Every Paper Mario game, ranked

Paper Mario has been a beloved series for over 20 years. Here are the all the games in the series ranked from worst to best.

Paper Mario is a beloved spin-off RPG series for everyone’s favorite mustachioed plumber. As the title suggests, everything in this world is made of paper, including Mario. Starting life on the Nintendo 64, Paper Mario was set to be the successor to Super Mario RPG: Legend of the Seven Stars until it took on a life of its own.

Since the original game’s release in 2000, there have been five titles in the series. Here is the definitive ranking of those games from worst to best.

5. Paper Mario: Sticker Star

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Sticker Star is easily the most mediocre entry in the Paper Mario series (so far, at least). Released in 2012 for the Nintendo 3DS, Sticker Star went further away from the series’ roots in RPG mechanics with an over-reliance on the sticker mechanic. You would use them in battles and the environment to progress. The problem is that fighting did not reward you anything (there’s no XP in the game), and sometimes you had to do a lot of backtracking to find a random object in the world (literally called “Things”) to make into a sticker to progress. Also, the partner gameplay prevalent in previous entries was removed from this game, so there are no unique characters here. Paper Mario: Sticker Star is not a bad game per se, but it is not worth your time to play. The game completely lost the series’ identity at this point by deemphasizing battling, removing the charm of the past game’s colorful characters, and the sticker mechanics are plain boring.

4. Paper Mario: Color Splash

Color Splash is a step up from Sticker Star, but not necessarily anything worth playing either. Released on the Wii U in 2016, this game came out during a time where Nintendo was ramping up to leave the Wii U behind and look forward to the Nintendo Switch, and it shows. Graphically, the game looks beautiful, but that is about where the praise ends. A lot of the same mechanics in Sticker Star make their way over here and remain boring, repetitive slogs of gameplay. Again, there are no unique partners. You only see the most mundane of Mario characters, Toad and battles are slightly rewarding, but only towards your hammer. Color Splash released on a dying console that was never that popular, to begin with. It is best that it stay there and be forgotten.

3. Super Paper Mario

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Now we finally get into the games that are worth your time. Super Paper Mario released for the Nintendo Wii in 2007 and started moving away from the RPG mechanics that made the previous two entries beloved games. The game plays more like a traditional Mario 2D scroller with the twist that you can switch the perspective to 3D whenever you want. You also get to play as Luigi, Peach, and Bowser in this game. Their usefulness in the game is not necessarily as prevalent as Mario’s, but it is nice to see them here and playable. With Super Paper Mario focusing on platforming rather than the RPG gameplay that people had loved up until this point, it was a move that could have easily made this game as forgettable as Sticker Star and Color Splash if it was “just another Mario platformer.” However, the storytelling is top-notch, and the gameplay is fun, making this Wii title an enjoyable experience.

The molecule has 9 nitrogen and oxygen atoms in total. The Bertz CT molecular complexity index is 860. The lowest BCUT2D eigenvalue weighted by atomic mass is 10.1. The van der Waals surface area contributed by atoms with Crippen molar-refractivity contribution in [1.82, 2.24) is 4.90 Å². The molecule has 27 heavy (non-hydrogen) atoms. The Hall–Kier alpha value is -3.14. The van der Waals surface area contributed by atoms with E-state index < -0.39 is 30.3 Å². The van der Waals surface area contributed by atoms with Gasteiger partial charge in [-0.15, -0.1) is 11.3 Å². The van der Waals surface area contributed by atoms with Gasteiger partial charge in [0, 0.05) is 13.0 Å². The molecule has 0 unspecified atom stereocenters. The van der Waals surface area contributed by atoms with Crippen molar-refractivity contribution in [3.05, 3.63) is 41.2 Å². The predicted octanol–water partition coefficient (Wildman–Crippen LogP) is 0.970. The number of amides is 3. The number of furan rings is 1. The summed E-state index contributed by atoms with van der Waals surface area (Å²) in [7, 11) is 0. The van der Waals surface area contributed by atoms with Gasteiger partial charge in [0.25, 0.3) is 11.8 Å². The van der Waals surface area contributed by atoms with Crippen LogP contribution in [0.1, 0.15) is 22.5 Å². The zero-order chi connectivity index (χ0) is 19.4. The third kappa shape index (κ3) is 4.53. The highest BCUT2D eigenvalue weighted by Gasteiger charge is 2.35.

2. Paper Mario

The first Paper Mario game released for the N64 in 2000 and introduced the world to 2D paper-like objects occupying a 3D world. Looking back at most games released on the N64 shows that a lot of those games did not age well. That being said, Paper Mario could easily be given a slight touch up and look great on the Switch today. This game brought in a colorful world made of paper that was woven into the natural storytelling and humor of the game. The turn-based combat introduced here was simple to understand, but deep and enjoyable. Mario had his set of moves, and the companion characters were unique and added a new twist to the world and battles. Paper Mario was a beautiful twist on what we knew a Mario game to be. It was a worthy successor to Super Mario RPG: Legend of the Seven Stars while also being its own thing. Everything here from the paper environment to the brilliant writing made this one of the best games to play on the N64.

1. Paper Mario: The Thousand Year Door

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The Thousand Year Door is an example of how to handle a true sequel perfectly. Released on the Nintendo GameCube in 2004, this game took everything introduced in the N64 title and turned it up to 11. The story was deeper, funnier, and more robust; combat was even better with brand new colorful partners; and you could interact in the open world much more than the original. It’s a masterpiece of an RPG that expands on everything introduced in the original game for the better.

The Thousand Year Door is an absolute GameCube classic and a brilliant sequel to the N64 game. It remained so faithful to the original game, in fact, that people at the time criticized it for not being different enough, and that could be what led Nintendo down the path to making Super Paper Mario, Sticker Star, and Color Splash. Regardless, Thousand Year Door remains the best Paper Mario game made, and if you have a GameCube or Wii, you should definitely pop the disc in and give it a try again.